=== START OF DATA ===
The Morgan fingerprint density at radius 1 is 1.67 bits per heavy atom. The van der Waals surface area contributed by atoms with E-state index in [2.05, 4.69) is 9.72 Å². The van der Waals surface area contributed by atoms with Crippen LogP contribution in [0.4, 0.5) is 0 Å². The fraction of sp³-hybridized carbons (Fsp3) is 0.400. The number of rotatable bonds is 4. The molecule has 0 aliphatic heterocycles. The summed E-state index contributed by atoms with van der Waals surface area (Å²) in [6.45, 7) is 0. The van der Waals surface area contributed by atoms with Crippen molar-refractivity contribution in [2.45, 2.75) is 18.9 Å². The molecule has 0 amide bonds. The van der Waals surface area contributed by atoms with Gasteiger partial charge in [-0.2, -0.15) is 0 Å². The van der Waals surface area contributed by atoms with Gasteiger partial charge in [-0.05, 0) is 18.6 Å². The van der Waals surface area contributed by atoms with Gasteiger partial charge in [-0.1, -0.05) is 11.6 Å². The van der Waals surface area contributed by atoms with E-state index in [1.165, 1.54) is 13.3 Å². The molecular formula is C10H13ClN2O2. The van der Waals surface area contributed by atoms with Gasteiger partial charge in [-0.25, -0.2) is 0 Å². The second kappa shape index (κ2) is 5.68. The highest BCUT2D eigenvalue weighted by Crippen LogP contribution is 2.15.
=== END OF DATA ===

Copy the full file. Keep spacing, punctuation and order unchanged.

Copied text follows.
The Morgan fingerprint density at radius 1 is 1.67 bits per heavy atom. The van der Waals surface area contributed by atoms with E-state index in [2.05, 4.69) is 9.72 Å². The van der Waals surface area contributed by atoms with Crippen LogP contribution in [0.4, 0.5) is 0 Å². The fraction of sp³-hybridized carbons (Fsp3) is 0.400. The number of rotatable bonds is 4. The molecule has 0 aliphatic heterocycles. The summed E-state index contributed by atoms with van der Waals surface area (Å²) in [6.45, 7) is 0. The van der Waals surface area contributed by atoms with Crippen molar-refractivity contribution in [2.45, 2.75) is 18.9 Å². The molecule has 0 amide bonds. The van der Waals surface area contributed by atoms with Gasteiger partial charge in [-0.2, -0.15) is 0 Å². The van der Waals surface area contributed by atoms with Gasteiger partial charge in [-0.05, 0) is 18.6 Å². The van der Waals surface area contributed by atoms with Gasteiger partial charge in [-0.1, -0.05) is 11.6 Å². The van der Waals surface area contributed by atoms with E-state index in [1.165, 1.54) is 13.3 Å². The molecular formula is C10H13ClN2O2. The van der Waals surface area contributed by atoms with Gasteiger partial charge in [-0.25, -0.2) is 0 Å². The second kappa shape index (κ2) is 5.68. The highest BCUT2D eigenvalue weighted by Crippen LogP contribution is 2.15.